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  • US equity markets saw choppy trade on Wednesday but ultimately finished the session little changed.
  • A bout of selling was pounced on by dip buyers and crucial sentiment driving fundamentals remain positive.

It was a choppy/mixed day for US equity markets, but indices for the most part were little changed. Major US indices saw a bout of selling pressure shortly after the 14:30GMT cash open, though most of these losses were subsequently pared. Having opened at record high levels above the 3920 mark, the S&P 500 dropped to lows in the 3880s, before recovering to close the session back above 3900 mark, down 0.06% on the day. The Nasdaq 100 saw slightly larger losses of about 0.2%, while the Dow gained 0.2%.

No specific catalyst seemed behind the brief bout of mid-session volatility, though some pointed to a pick up in volatility in TSLA shares (the stock was one of the underperforms in the S&P 500 on the day and ended the session down more than 5%). Chatter amongst desks also spoke of a big sell programme in eMini S&P 500 futures that apparently saw 120K of the futures contracts sold, weighing on global equity markets momentarily.

The recovery from lows was seemingly aided by reassuring comments from Fed Chair Jerome Powell; the Fed Chair largely stuck to the usual script, reaffirming the bank’s intentions to maintain rates at near-zero until its mandate had been met and to continue asset purchases at a rate of $120B per month until “substantial progress” has been made towards the maximum employment and inflation goals.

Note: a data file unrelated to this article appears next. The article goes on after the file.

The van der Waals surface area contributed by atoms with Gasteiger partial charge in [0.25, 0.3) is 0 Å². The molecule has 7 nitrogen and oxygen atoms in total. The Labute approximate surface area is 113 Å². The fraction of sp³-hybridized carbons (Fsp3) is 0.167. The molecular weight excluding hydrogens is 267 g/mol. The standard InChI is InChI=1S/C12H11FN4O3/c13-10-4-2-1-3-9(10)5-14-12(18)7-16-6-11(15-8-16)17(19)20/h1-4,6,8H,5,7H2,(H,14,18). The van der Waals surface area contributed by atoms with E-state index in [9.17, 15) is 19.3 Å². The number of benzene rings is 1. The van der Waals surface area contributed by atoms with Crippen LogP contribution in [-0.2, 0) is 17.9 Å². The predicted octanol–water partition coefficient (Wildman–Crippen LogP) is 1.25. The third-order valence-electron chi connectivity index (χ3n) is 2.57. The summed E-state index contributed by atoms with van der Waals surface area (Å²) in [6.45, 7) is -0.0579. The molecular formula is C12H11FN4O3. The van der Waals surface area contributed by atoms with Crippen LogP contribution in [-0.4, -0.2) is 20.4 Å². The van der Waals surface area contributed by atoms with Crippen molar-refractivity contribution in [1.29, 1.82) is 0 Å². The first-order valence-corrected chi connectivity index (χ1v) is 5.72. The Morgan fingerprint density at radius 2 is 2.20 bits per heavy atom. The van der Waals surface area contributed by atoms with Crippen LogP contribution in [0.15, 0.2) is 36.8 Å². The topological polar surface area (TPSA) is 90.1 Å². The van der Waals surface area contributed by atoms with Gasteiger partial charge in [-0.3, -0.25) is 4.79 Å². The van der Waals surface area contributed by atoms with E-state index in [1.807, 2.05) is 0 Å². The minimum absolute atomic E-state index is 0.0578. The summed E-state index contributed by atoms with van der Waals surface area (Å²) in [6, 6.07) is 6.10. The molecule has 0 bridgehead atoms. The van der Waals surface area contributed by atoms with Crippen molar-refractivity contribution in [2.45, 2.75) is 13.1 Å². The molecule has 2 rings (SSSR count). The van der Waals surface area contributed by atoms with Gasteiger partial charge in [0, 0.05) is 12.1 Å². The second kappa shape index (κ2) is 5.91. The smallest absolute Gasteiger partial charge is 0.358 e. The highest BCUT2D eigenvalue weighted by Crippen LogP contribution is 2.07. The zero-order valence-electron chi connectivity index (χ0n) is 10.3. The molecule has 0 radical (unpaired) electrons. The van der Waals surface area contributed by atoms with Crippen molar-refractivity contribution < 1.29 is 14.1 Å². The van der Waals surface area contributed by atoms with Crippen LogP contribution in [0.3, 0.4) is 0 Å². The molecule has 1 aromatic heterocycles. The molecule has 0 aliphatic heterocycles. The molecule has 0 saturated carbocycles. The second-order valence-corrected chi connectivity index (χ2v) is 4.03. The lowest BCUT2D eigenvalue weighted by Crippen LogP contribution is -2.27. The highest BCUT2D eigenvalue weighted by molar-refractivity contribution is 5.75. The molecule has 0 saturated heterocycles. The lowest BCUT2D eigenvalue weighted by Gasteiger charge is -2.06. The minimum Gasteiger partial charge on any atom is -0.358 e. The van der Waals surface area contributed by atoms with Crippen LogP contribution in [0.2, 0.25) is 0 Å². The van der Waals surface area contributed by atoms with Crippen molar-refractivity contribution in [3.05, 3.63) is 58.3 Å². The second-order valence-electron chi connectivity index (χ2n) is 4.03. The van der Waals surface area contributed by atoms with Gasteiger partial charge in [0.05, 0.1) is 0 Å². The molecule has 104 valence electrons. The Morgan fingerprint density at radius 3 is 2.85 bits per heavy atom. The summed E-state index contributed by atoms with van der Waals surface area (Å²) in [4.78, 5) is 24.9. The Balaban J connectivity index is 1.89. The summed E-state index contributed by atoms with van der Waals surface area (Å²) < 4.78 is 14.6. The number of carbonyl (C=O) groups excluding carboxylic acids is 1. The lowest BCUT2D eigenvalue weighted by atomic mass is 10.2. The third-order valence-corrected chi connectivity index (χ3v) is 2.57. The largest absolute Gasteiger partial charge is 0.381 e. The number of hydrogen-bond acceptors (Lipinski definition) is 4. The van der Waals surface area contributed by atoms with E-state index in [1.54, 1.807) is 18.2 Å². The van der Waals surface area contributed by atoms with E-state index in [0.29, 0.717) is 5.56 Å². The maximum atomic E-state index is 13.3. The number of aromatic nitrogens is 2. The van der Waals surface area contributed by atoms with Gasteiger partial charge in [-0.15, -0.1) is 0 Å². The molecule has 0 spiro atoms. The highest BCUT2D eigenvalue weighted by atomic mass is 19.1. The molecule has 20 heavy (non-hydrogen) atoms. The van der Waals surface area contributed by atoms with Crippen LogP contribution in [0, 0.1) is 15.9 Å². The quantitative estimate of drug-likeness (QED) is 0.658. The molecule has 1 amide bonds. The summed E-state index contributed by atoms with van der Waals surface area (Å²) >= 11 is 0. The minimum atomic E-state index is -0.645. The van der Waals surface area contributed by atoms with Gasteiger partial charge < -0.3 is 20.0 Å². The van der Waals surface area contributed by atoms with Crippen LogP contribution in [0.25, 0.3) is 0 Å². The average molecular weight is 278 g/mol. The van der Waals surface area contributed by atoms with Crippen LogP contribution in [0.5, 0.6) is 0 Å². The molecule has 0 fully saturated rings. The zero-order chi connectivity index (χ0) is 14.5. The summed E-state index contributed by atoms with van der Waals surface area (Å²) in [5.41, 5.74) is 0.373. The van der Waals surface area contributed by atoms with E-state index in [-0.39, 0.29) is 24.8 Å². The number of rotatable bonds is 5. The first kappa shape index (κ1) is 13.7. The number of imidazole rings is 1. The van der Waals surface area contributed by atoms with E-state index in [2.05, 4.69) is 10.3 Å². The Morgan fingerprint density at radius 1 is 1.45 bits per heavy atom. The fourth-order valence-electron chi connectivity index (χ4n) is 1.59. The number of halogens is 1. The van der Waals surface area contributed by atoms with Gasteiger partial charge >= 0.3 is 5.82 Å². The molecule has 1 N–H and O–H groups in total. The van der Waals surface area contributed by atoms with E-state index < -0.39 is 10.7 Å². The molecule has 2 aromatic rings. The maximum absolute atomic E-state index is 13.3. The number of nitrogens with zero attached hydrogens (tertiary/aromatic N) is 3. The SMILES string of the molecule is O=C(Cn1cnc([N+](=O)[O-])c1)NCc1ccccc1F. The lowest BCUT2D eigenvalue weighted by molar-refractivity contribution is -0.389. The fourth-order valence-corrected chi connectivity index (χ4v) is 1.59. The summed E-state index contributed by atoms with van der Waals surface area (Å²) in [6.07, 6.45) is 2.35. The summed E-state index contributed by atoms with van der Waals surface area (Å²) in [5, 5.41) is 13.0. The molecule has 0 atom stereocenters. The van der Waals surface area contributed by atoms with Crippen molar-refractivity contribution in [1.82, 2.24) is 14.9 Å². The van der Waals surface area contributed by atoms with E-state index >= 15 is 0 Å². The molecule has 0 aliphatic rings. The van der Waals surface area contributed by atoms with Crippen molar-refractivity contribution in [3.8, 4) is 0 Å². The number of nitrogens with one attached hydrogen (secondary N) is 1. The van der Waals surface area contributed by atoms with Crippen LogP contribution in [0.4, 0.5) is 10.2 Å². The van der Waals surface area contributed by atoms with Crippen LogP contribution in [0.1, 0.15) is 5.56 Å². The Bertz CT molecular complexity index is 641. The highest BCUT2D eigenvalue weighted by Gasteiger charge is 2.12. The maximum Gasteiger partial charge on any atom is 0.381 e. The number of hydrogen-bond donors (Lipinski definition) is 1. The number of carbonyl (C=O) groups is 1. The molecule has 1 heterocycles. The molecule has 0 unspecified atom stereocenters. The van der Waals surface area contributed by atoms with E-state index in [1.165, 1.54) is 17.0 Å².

In the end, it was perhaps unsurprising to see equity bulls take the brief stumble as an opportunity to buy the dip given the outlooks for further US fiscal stimulus, continued Fed accommodation, vaccine rollouts, dropping infection rates and the post-pandemic recovery all still look broadly positive. Softer than forecast US Consumer Price Inflation for January that was released at 13:30GMT does not materially change the outlook for any of the above listed crucial drivers of sentiment but may have underpinned stock market sentiment given the soft inflation numbers did trigger a drop in US bond yields and bull flattening of the UST curve (making equities a comparatively more attractive investment).